The English government knew it couldn’t subdue all O’Neill lands for Hugh O’Neill (and not really wanting to, given the distrust of Hugh), so Elizabeth opted for a new ‘rapproachment’ with Turlough. This was accomplished via a huge parley at Dungannon, and signed on the 10th of August 1585. Hugh was formally installed as ‘Earl of Tyrone’; Turlough retained in peace the historic title of ‘The O’Neill’ and agreed to make common cause against Scottish incursions. This agreement was signed by Bagenal, O’Donnell, Maguire, O’Hanlon, the Lord Deputy, other O’Neill’s ... and by Captain Nicholas Marmion. Nicholas also signed a pact in 1586 with Maguire for the support of his company; he then went off to the province of Connaught, to fight against the Norman-Irish Bourkes/Burkes and their Scots allies. In May 1586, he caught up with the Scots and wounded Alexander, the favourite son of Sorley Boy MacDonnell. Nicholas then chased Alexander to Strabane and finished him off, sending Alexander’s head to the Lord Deputy. This earned the hate of the MacDonnells as well as the further respect of his future enemy, Hugh O’Neill of Tyrone, who was just ‘biding his time’. Nick, in 1587-89, was again sent to the aid of Turlough Lynagh (Bagenal describing him as ‘an ancient, valiant, and well-approved soldier’) to watch Tyrone, and to fight off any attacks by the O’Donnells. Nicholas warned that Hugh did not possess the decency of Turlough, and that he would be a problem. Con O’Neill, a son of Shane, was saying the very same thing, so we see the continued problem of sides shifting! No love was lost between Marmion and Tyrone, but having served together and knowing each others’ qualities, there was obvious respect. O’Neill professed loyalty to the English (again fighting with Marmion against a Maguire uprising in 1593). He then, in early 1595, proclaimed himself as ‘The O’Neill’, and cast off the title of Earl of Tyrone, and went into open rebellion against the English government. Still anxious to protect his own family lands, Captain Nick now found himself in direct opposition to O’Neill.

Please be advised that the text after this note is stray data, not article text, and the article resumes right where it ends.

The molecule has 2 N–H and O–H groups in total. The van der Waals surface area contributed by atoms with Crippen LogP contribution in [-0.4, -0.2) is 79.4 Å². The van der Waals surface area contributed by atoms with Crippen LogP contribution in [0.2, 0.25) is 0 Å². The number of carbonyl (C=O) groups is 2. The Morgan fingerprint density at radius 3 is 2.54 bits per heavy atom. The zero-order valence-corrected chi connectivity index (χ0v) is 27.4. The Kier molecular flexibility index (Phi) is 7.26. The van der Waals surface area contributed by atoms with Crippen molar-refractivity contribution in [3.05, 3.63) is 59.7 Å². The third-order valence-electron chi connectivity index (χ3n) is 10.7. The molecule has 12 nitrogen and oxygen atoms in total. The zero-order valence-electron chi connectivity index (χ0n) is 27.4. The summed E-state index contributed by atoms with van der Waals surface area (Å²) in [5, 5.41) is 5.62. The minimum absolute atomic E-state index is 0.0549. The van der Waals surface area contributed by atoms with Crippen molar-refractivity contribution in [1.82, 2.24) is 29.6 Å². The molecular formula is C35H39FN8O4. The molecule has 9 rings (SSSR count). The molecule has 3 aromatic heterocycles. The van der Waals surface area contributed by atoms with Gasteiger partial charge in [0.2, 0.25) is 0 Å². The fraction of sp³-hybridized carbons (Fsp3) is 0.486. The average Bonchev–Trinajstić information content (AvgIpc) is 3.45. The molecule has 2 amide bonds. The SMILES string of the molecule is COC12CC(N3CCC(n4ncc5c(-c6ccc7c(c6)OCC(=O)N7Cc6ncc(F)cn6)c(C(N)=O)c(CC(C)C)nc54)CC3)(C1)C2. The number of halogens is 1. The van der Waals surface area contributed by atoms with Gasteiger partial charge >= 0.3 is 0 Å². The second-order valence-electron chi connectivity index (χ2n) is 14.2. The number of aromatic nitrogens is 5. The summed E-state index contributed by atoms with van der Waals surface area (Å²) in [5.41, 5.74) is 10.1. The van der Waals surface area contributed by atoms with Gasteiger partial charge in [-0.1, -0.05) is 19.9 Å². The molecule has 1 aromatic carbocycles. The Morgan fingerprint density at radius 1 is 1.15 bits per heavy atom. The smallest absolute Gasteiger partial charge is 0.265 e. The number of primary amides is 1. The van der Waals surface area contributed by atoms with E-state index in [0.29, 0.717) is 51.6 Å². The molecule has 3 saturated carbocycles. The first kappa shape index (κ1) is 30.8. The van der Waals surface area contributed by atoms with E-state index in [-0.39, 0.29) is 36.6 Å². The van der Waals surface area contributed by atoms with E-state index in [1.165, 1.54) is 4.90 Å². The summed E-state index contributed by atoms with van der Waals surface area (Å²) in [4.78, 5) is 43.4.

Hugh O Neill, Earl of Tyrone
Hugh O’Neill was one of the greatest Irishmen, a man who had come to a true understanding of nationhood. Yes, he also had desire for personal power, but faults fade against his ideals. Now he had to fight for his vision. The first major battle between his forces and those of the government (with many Gaelic-Irish fighting on the government side) was at Clontibret, 6 miles from Monaghan, on the 15th of May 1595 ... and O’Neill prevailed. Captain Nicholas, out of ammunition, led a charge against Tyrone’s line with pikes and then sent his Lieutenant, a fellow Carlingford-man named Seagrave, against O’Neill himself ... Seagrave unhorsed O’Neill and was about to give the coup-de-grace when he himself was despatched to the next world, just in the nick-of-time by a son of O’Kane! How Irish history would have changed had Hugh been killed that day! But O’Neill again saw the valour of Nick, and how dangerous he was as an adversary. After this battle, Marmion was once again sent to Turlough, and he fortified Armagh ... he then returned to camp in Newry.
Turlough, a great Gaelic personality himself, along with Sorley Boy MacDonnell, indeed died later in 1595.
In October 1595 there was a parlay between James MacSorley MacDonnell (who had succeeded his father). Nick was present. MacDonnell ‘gave up’ O’Neill (again) and asked for English government help ... but MacDonnell was (again) with O’Neill by July 1596, when the government was back on the defensive. At this time Marmion in garrison at Carrickfergus. As to commitments, many clans Gaelic and Norman-Irish sat on the fence.